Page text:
Right whales facing extinction after 17 die this year, scientists say


Scientists are raising a red flag over the future of endangered right whales after a high number died in 2017.

The National Oceanic and Atmospheric Administration (NOAA) estimates that there are only about 450 North Atlantic right whales left after 17 were reported dead this year, according to Phys.org. And the news of such high mortality was exacerbated by a low number in births in 2017.

A Franca Austral whale, also known as the Southern Right whale, performs a tail slap on the surface of the waters off the shore of Argentina's Patagonian village of Puerto Piramides, May 29, 2009. The whales come regularly every season to breed and calve in this marine reserve. REUTERS/Maxi Jonas (ARGENTINA ANIMALS ENVIRONMENT) - GM1E55U0AQW01

A Southern right whale off the shore of Argentina’s Patagonian village of Puerto Piramides in 2009.

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 (REUTERS/Maxi Jonas)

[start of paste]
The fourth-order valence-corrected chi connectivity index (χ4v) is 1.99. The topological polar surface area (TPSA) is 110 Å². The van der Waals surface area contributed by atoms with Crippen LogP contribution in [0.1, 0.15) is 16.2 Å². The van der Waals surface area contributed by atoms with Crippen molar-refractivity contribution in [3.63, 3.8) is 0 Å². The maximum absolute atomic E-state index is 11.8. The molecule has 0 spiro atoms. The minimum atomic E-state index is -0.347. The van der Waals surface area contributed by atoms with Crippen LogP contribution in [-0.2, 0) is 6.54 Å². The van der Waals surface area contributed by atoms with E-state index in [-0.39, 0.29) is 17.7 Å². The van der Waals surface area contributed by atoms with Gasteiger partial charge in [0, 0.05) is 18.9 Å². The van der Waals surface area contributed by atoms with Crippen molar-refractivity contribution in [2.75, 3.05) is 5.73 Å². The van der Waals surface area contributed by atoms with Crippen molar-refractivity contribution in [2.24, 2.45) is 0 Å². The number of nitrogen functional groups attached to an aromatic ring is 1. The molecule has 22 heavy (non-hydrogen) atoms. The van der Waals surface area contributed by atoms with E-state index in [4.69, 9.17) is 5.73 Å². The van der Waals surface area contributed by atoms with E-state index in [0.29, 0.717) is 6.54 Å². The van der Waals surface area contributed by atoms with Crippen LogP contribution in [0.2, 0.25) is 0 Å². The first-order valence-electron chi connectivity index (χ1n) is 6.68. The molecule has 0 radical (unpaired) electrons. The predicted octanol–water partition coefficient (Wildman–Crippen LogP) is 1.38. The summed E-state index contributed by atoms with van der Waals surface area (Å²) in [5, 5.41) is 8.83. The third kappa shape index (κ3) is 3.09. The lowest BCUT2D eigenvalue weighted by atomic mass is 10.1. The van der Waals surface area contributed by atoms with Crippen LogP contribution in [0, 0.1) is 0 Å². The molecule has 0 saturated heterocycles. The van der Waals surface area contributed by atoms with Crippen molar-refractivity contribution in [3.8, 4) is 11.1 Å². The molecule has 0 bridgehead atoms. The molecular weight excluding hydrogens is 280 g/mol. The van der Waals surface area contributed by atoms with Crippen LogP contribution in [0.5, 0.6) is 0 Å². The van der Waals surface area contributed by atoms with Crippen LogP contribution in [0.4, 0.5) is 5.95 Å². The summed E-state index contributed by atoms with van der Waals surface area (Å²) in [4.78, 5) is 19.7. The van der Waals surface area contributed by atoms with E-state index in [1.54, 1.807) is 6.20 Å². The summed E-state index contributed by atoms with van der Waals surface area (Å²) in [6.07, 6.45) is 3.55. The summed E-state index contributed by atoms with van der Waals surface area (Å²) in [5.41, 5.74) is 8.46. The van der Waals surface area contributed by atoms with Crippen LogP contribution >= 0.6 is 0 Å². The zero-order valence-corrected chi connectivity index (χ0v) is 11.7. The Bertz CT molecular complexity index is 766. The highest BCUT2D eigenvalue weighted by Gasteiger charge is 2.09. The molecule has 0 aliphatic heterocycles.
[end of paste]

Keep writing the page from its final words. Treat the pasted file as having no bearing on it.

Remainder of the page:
Per the Guardian, there are only about 100 breeding female whales active in the species, making the fear of extinction all the more real.

“You do have to use the extinction word, because that’s where the trend lines say they are,” says John Bullard, NOAA’s Northeast Regional Administrator. “That’s something we can’t let happen.”

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Along with the low number of breeding females, a study published in Endangered Species Research suggests that entrapment in fishing lines spikes stress levels in males, reducing their ability to reproduce.

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